–Speech by Premier Wen Jiabao at Opening Ceremony of the 110th Session of the China Import and Export Fair and the Forum on the Tenth Anniversary of China’s Accession to the WTO.
Ladies and Gentlemen,
Today we are joyfully gathered here to celebrate the opening of the 110th session of the China Import and Export Fair, known as the Canton Fair. I wish to begin by extending my warmest welcome to all the distinguished guests present, and paying my high tribute to the people from all circles who have made contribution to the development of China’s foreign trade over the years.
The first Canton Fair was held in 1957 by the Chinese government. For more than 50 years, the Canton Fair has adapted itself to the changing world by constantly innovating its exhibition concept and modality and improving the quality of participating enterprises and commodities, thus maintaining its vigor and growth momentum. It has become the longest-standing international exhibition in China with the largest participation and the best reputation, as well as the microcosm of the development of China’s foreign trade. The history of the Canton Fair is indeed the history of New China’s openness coming alive.
Looking ahead, with China’s rapid economic development and steady deepening of reform and opening-up, the Canton Fair is faced with an even broader prospect of development. We are confident that the Fair will be elevated to higher levels with greater effectiveness and more of its unique styles, thus making a greater contribution to China’s thriving trade with the rest of the world.
Ladies and Gentlemen,
In two months’ time, China will mark the 10th anniversary of its accession to the World Trade Organization, a momentous event in China’s opening to the outside world. If we describe the Canton Fair as a window China opened to the world, then the accession to the WTO can be seen as a door China opened to the world. If we describe the Canton Fair as China extending a hand to the world, then its WTO membership is its full embrace of this world.
Over the past ten years since WTO accession, China has undergone stupendous changes, so have its trade relations with the outside world and its standing and role in the world family of nations. Looking back, we may draw three important conclusions.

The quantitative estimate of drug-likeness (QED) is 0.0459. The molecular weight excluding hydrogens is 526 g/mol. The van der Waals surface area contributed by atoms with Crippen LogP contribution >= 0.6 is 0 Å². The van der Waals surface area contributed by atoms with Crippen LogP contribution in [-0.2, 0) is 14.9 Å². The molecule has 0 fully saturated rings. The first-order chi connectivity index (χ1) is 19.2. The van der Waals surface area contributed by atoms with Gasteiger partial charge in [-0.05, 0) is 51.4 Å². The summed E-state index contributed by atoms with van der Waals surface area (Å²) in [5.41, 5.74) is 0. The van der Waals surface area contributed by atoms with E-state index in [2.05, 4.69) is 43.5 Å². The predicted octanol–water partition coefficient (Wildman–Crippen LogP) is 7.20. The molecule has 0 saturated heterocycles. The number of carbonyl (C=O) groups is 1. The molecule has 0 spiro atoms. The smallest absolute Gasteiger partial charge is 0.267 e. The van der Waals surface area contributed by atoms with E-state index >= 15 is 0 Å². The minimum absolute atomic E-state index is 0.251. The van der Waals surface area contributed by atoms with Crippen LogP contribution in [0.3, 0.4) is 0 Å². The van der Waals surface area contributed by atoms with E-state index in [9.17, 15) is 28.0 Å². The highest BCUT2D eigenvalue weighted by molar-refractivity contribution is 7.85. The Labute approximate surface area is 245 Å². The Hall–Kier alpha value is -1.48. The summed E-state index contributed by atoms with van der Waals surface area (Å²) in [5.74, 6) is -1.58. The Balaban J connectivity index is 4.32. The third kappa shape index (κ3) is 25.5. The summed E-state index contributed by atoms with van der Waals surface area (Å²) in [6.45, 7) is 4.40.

First, China is a country that honors its words and has fulfilled all its solemn commitments upon WTO accession.
Over the decade, we have completely fulfilled our commitments by gradually lowering tariffs on imported goods, abolishing all import quotas, licenses and other non-tariff measures, liberalizing access to foreign trade operation, and substantially reducing the threshold for foreign investment. China’s overall tariff rate has gone down from 15.3% to 9.8%, far lower than the average of developing countries. One hundred service trade sectors have been opened, which is the level close to the developed countries.
While making our market increasingly accessible, we have strived to ensure the stability, transparency and predictability of our opening policy. In ten years, China’s central government has sorted out more than 2,300 pieces of laws, decrees and departmental regulations, with the local governments sorting out over 190,000 pieces of local policies and regulations, thus making China’s domestic laws and regulations on foreign economic relations consistent with its WTO accession commitments.
Second, China is a responsible country that has actively shouldered international responsibilities commensurate with the level of its development.